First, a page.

RenewableUK (Posted 30.01.15)

Offshore wind regenerates British coastal communities.

RenewableUK is highlighting today’s announcement of more than £45 million of Government money for 63 seaside towns in England and Scotland, creating over 3,000 jobs and 1,500 apprenticeships, from a fund partially financed by the UK’s offshore wind industry.

The beneficiaries include Blackpool Illuminations which will receive £2 million to create new light shows, and the Tate St Ives gallery in Cornwall which will get a £3.8 million extension. Suffolk will receive nearly half a million pounds to boost tourism and leisure facilities, while Thanet in Kent will get a quarter of a million pounds to promote its heritage. A Scottish submarine museum will be built in Argyll and Bute.

The Coastal Communities Fund was set up in 2012 by the Treasury Secretary Danny Alexander. It is financed partly using revenue from The Crown Estate, which leases the seabed to offshore wind farm developers.

Today’s announcement brings the total provided by the Coastal Communities Fund to date to £116 million, funding 211 projects, creating 12,400 jobs and providing 6,000 training places and apprenticeships.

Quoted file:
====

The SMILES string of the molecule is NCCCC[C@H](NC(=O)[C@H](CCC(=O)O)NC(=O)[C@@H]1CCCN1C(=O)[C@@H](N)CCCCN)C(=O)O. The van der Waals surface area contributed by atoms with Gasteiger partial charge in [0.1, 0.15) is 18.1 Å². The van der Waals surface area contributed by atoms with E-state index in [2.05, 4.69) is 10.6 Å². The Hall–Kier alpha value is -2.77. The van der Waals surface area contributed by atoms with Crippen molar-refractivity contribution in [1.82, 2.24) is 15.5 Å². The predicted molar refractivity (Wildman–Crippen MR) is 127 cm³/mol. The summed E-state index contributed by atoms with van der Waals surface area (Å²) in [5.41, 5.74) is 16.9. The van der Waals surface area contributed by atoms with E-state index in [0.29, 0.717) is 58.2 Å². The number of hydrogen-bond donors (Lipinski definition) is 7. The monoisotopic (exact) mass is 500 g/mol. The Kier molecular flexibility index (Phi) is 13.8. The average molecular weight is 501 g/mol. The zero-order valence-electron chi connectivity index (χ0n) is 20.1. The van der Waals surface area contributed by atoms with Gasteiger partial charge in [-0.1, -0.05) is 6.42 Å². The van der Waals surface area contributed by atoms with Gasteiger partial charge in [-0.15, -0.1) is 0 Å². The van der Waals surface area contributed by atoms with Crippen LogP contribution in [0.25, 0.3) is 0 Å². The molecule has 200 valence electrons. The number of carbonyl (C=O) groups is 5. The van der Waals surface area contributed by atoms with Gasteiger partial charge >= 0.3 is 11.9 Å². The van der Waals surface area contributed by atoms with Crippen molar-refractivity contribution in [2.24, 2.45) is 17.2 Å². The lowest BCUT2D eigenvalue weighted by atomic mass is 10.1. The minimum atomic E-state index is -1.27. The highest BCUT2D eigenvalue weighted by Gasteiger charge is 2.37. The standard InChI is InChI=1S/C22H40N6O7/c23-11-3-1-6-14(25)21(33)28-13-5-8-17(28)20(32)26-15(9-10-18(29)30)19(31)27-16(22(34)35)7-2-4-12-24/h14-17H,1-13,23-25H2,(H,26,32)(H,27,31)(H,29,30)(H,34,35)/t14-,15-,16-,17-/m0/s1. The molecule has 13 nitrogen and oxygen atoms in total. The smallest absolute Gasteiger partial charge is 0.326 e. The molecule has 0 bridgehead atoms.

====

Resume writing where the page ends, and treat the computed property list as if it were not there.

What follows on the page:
RenewableUK’s Director of Offshore Renewables Nick Medic said: “British offshore wind is helping to provide millions of pounds of much-needed funding every year to the UK’s seaside towns, as well as giving a boost to coastal communities which are already thriving.

“This is a tangible example of the offshore wind sector stimulating growth in the wider UK economy. It shows that as well as the direct benefits to Britain of the offshore wind industry, such as 13,000 jobs in the sector and £1.6 billion annual investment, the indirect benefits like community funding are becoming increasingly significant.

“The projects which will benefit from this latest round of funding will build on Britain’s rich and varied marine and coastal traditions. As an industry, we are delighted with the interest in the fund, and the fact that offshore wind is one of the ingredients in its success”.